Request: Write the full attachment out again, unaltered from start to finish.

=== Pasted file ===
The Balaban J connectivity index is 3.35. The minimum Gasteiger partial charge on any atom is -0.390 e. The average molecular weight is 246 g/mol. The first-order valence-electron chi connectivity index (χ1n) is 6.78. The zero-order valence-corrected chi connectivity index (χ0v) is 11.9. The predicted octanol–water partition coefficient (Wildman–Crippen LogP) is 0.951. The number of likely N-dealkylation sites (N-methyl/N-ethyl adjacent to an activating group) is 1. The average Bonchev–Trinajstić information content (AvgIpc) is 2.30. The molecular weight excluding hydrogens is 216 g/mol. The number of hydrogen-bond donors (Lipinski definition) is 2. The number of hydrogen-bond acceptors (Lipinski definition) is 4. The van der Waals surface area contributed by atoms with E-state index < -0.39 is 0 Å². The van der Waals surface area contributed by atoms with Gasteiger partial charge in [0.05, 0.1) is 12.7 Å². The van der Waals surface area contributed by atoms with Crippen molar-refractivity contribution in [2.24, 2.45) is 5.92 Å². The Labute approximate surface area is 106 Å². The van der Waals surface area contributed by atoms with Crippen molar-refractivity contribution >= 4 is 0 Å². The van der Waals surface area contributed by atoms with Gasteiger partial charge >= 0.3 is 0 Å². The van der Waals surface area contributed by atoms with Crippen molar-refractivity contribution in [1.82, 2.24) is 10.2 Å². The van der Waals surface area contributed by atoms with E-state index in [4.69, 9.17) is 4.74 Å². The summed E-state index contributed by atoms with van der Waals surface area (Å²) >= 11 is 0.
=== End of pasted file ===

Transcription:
The Balaban J connectivity index is 3.35. The minimum Gasteiger partial charge on any atom is -0.390 e. The average molecular weight is 246 g/mol. The first-order valence-electron chi connectivity index (χ1n) is 6.78. The zero-order valence-corrected chi connectivity index (χ0v) is 11.9. The predicted octanol–water partition coefficient (Wildman–Crippen LogP) is 0.951. The number of likely N-dealkylation sites (N-methyl/N-ethyl adjacent to an activating group) is 1. The average Bonchev–Trinajstić information content (AvgIpc) is 2.30. The molecular weight excluding hydrogens is 216 g/mol. The number of hydrogen-bond donors (Lipinski definition) is 2. The number of hydrogen-bond acceptors (Lipinski definition) is 4. The van der Waals surface area contributed by atoms with E-state index < -0.39 is 0 Å². The van der Waals surface area contributed by atoms with Gasteiger partial charge in [0.05, 0.1) is 12.7 Å². The van der Waals surface area contributed by atoms with Crippen molar-refractivity contribution in [2.24, 2.45) is 5.92 Å². The Labute approximate surface area is 106 Å². The van der Waals surface area contributed by atoms with Crippen molar-refractivity contribution >= 4 is 0 Å². The van der Waals surface area contributed by atoms with Gasteiger partial charge >= 0.3 is 0 Å². The van der Waals surface area contributed by atoms with Crippen molar-refractivity contribution in [1.82, 2.24) is 10.2 Å². The van der Waals surface area contributed by atoms with E-state index in [4.69, 9.17) is 4.74 Å². The summed E-state index contributed by atoms with van der Waals surface area (Å²) >= 11 is 0.